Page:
We are writing to express our disappointment about your decision to host a prison-themed after-party as part of your 2014 BFI Flare: London LGBT Film festival.
As an organisation that supports LGBTQ prisoners in the UK and aims to build solidarity between LGBTQ communities across prison walls, we want to share our concerns in the hope that you will reconsider your event.
According to your website, “In celebration of We Love Caged Lesbians” you will be “… throwing the cells doors open, unleashing the inmates” and having a “party on G-Wing.” The blue room will be “transformed for the night to a prison block you’ll never want to leave” and “promises to be a night of musical mischief, intimate interrogations and sexy cell block encounters” with a mug shot photo booth, conjugal visits and a competition for ‘best screw’ and ‘best crim’ costume.
You may not be aware, but LGBTQ people are still disproportionately targeted by the prison system in Britain, often as a result of interlinked patterns of discrimination, racism, poverty and ableism. The reality of life behind bars for most LGBTQ people is not fun, sexy or exciting. Prisons are places of routine violence, neglect, harm and oppression, and the people who are targeted by this violence tend to come primarily from poor backgrounds, face mental health issues, addictions and other social problems.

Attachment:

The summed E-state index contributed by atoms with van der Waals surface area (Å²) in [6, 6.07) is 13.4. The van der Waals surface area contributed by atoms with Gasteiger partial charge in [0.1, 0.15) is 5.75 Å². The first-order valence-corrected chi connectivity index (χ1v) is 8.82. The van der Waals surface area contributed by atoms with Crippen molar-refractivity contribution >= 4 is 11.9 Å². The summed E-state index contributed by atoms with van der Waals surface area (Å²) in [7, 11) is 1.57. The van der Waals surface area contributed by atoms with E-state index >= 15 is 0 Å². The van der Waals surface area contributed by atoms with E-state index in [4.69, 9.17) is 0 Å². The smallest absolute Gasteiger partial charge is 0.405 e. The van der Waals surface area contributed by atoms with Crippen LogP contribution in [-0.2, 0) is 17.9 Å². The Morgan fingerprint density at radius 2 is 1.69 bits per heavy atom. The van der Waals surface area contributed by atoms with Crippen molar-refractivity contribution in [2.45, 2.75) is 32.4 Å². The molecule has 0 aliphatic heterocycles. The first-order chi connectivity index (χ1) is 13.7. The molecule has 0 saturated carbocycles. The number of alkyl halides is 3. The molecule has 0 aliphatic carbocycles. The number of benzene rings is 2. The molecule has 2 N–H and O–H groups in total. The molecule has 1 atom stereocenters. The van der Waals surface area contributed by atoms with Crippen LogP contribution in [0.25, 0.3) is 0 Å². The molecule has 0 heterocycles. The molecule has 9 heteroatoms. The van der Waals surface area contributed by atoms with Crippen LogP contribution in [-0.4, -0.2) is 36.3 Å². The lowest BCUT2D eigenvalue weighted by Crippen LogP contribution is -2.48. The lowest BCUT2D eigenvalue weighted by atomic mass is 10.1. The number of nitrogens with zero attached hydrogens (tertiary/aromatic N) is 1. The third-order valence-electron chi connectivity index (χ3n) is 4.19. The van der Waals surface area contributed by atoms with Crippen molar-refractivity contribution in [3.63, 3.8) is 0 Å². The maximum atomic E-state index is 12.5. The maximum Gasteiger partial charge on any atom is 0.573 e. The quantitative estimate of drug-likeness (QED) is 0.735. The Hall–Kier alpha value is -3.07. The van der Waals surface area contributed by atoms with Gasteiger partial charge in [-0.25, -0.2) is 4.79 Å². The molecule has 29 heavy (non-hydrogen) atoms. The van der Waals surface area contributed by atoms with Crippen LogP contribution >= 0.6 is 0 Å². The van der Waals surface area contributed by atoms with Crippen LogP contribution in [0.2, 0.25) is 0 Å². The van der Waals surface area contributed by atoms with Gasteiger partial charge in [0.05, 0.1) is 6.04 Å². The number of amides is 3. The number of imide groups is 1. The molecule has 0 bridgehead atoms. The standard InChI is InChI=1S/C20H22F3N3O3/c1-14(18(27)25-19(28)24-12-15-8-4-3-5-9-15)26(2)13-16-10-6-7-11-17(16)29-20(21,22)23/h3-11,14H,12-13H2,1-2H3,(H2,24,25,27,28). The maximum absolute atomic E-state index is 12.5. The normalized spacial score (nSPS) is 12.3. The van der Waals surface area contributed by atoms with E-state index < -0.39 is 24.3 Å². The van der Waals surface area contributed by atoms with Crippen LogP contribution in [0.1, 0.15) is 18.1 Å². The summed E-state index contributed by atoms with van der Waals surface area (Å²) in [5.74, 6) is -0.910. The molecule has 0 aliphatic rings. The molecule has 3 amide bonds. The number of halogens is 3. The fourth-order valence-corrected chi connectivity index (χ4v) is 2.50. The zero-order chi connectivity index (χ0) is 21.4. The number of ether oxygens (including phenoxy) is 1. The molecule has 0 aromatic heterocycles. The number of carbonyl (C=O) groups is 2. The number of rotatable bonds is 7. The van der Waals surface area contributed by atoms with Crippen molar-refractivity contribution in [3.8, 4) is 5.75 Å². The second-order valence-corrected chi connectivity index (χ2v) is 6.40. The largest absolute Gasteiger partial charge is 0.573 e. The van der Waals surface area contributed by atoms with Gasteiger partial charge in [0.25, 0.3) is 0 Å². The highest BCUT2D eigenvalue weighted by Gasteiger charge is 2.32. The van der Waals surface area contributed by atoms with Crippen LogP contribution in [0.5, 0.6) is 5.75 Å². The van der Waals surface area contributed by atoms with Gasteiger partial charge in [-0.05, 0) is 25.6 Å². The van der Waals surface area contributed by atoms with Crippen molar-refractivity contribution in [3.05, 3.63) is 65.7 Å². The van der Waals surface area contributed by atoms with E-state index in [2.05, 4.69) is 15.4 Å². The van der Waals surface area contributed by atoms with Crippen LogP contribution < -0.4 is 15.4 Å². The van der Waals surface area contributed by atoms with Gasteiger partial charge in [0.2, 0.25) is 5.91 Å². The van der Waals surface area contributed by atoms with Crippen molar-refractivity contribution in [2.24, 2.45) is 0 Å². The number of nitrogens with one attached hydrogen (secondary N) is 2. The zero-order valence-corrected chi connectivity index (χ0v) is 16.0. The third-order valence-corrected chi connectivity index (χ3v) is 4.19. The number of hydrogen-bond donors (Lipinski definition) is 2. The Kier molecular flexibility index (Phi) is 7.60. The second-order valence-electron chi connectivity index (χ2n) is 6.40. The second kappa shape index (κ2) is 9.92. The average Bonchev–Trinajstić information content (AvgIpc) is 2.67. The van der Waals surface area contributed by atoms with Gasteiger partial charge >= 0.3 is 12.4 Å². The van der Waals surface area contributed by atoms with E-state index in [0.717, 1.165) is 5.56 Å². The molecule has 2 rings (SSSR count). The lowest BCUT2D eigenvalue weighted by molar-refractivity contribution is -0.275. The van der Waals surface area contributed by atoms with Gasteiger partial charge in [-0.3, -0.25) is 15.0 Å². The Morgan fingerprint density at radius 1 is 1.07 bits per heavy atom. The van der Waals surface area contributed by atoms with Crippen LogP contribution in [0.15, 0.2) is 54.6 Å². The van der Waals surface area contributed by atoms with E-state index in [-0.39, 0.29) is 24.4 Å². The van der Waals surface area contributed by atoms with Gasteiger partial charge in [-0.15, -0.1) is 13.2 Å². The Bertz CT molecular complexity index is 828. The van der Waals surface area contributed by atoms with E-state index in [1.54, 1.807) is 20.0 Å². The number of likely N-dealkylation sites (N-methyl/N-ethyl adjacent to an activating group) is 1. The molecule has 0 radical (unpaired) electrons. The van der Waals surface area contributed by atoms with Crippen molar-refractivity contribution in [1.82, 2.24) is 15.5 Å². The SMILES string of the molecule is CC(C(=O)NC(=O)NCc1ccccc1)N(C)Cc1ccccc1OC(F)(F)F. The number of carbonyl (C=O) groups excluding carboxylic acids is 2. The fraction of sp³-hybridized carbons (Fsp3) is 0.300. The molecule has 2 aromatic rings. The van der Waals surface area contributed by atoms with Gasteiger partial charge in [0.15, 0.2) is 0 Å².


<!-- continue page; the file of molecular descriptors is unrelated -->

While you may intend your event to be one of harmless fun, we feel the theme trivialises the reality of life behind bars and works to romanticise and eroticise oppressive experiences of LGBTQ people in prison.
Presumably you would not organize a Guantanamo Bay prison-themed celebration, with invitations to participate in waterboarding or torture, so we question why you feel that prisons more generally can be turned into a good time.
We support creative, playful and subversive social events – and appreciate that provocative events can challenge mainstream assumptions in important ways – but this event achieves none of these things. Instead, it reinforces stereotypes about prisoners and masks the reality of prison life.